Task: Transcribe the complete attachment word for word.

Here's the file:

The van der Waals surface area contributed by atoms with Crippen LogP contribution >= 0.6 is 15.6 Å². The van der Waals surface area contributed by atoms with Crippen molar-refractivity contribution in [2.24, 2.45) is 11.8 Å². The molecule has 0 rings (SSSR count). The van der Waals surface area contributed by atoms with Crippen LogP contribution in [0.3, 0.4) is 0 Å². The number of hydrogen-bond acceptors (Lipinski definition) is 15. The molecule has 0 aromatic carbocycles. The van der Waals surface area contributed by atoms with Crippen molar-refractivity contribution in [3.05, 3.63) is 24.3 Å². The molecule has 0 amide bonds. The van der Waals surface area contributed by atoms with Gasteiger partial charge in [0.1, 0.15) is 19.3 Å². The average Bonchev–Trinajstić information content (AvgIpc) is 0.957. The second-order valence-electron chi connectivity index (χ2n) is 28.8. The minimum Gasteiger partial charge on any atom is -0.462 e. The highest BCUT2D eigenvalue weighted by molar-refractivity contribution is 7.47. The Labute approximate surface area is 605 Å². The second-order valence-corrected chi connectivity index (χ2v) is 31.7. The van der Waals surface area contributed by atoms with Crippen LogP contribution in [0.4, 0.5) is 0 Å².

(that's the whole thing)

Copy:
The van der Waals surface area contributed by atoms with Crippen LogP contribution >= 0.6 is 15.6 Å². The van der Waals surface area contributed by atoms with Crippen molar-refractivity contribution in [2.24, 2.45) is 11.8 Å². The molecule has 0 rings (SSSR count). The van der Waals surface area contributed by atoms with Crippen LogP contribution in [0.3, 0.4) is 0 Å². The number of hydrogen-bond acceptors (Lipinski definition) is 15. The molecule has 0 aromatic carbocycles. The van der Waals surface area contributed by atoms with Crippen molar-refractivity contribution in [3.05, 3.63) is 24.3 Å². The molecule has 0 amide bonds. The van der Waals surface area contributed by atoms with Gasteiger partial charge in [0.1, 0.15) is 19.3 Å². The average Bonchev–Trinajstić information content (AvgIpc) is 0.957. The second-order valence-electron chi connectivity index (χ2n) is 28.8. The minimum Gasteiger partial charge on any atom is -0.462 e. The highest BCUT2D eigenvalue weighted by molar-refractivity contribution is 7.47. The Labute approximate surface area is 605 Å². The second-order valence-corrected chi connectivity index (χ2v) is 31.7. The van der Waals surface area contributed by atoms with Crippen LogP contribution in [0.4, 0.5) is 0 Å².